City snow blankets my little mother in her hospital
bed in her bedroom, no wonder she is confused,
pointing to things in the air, on the ceiling that only
she can see. She might be hailing a cab. She raises
her head to tell me, Four members of the Isenberg
family came to visit and one was Mima Ettel,
who is already buried in the
As a family-practice resident, I’ve found that a premium is placed not only on my clinical acumen but also on how well I respond to my patients’ mental and emotional experience of illness.
Yet the work of learning to be a doctor is just that–work. And in overwhelming amounts. Time management becomes ever more vital: As I take the time needed to gently break bad news and to console a patient,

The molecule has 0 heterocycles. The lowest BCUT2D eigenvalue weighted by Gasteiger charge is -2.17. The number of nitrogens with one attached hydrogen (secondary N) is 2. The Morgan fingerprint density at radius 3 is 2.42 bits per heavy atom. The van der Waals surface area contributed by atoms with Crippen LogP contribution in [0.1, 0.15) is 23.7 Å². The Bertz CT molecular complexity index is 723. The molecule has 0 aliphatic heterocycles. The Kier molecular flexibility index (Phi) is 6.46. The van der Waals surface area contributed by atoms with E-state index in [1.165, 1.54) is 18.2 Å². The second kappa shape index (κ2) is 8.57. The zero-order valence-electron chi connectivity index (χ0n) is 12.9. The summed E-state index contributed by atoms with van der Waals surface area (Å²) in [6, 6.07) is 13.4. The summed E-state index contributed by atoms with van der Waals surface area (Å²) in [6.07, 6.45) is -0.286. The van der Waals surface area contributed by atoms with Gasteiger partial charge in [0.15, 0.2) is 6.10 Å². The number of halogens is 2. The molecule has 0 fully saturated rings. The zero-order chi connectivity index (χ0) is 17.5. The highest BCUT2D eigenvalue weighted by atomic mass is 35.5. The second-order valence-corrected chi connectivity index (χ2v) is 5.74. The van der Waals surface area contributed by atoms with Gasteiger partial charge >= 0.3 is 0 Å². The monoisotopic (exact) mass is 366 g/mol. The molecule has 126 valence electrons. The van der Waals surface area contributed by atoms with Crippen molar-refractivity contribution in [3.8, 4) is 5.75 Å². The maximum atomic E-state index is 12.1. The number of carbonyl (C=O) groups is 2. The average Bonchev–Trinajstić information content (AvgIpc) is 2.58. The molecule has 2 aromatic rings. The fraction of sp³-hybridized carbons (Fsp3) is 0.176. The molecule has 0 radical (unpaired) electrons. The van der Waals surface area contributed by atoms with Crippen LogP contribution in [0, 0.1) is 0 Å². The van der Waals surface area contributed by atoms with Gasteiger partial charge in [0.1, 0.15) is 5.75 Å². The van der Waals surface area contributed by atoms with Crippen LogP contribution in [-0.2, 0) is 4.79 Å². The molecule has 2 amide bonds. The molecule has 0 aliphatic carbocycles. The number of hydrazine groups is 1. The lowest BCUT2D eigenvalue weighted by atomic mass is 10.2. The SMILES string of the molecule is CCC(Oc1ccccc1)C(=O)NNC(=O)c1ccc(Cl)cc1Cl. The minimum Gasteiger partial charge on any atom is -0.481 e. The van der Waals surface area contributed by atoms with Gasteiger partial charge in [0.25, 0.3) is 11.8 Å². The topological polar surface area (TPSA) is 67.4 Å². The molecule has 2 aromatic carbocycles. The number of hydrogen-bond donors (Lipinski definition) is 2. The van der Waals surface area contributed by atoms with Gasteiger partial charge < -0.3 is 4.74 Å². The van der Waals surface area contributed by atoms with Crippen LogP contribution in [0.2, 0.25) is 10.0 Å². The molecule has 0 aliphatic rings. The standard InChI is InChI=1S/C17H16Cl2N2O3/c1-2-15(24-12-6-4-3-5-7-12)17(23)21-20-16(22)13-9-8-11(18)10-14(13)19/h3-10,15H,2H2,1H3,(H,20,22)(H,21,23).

“Nursing students needed to work in the University Hospital, good pay, orientation.”
As a rising nursing-school senior in the 1970s, I naïvely applied for the job above without getting the full details. No one mentioned that I’d be working in a psychiatric unit housing twenty-five aggressive, catatonic or schizophrenic patients, many of whom had been locked away for years.
The entrance sign, which should have read “Locked Psych/Med/Surg Unit,” said
By the time my wife and I reached Hospital B’s exam room, early in the afternoon, we’d already put in a very long day.
Across the room, which was no bigger than a galley kitchen, stood three doctors. One–I’ll call him the Chief–was the bearded, bushy-maned head of the pediatric oncology program. His explosion of salt-and-pepper hair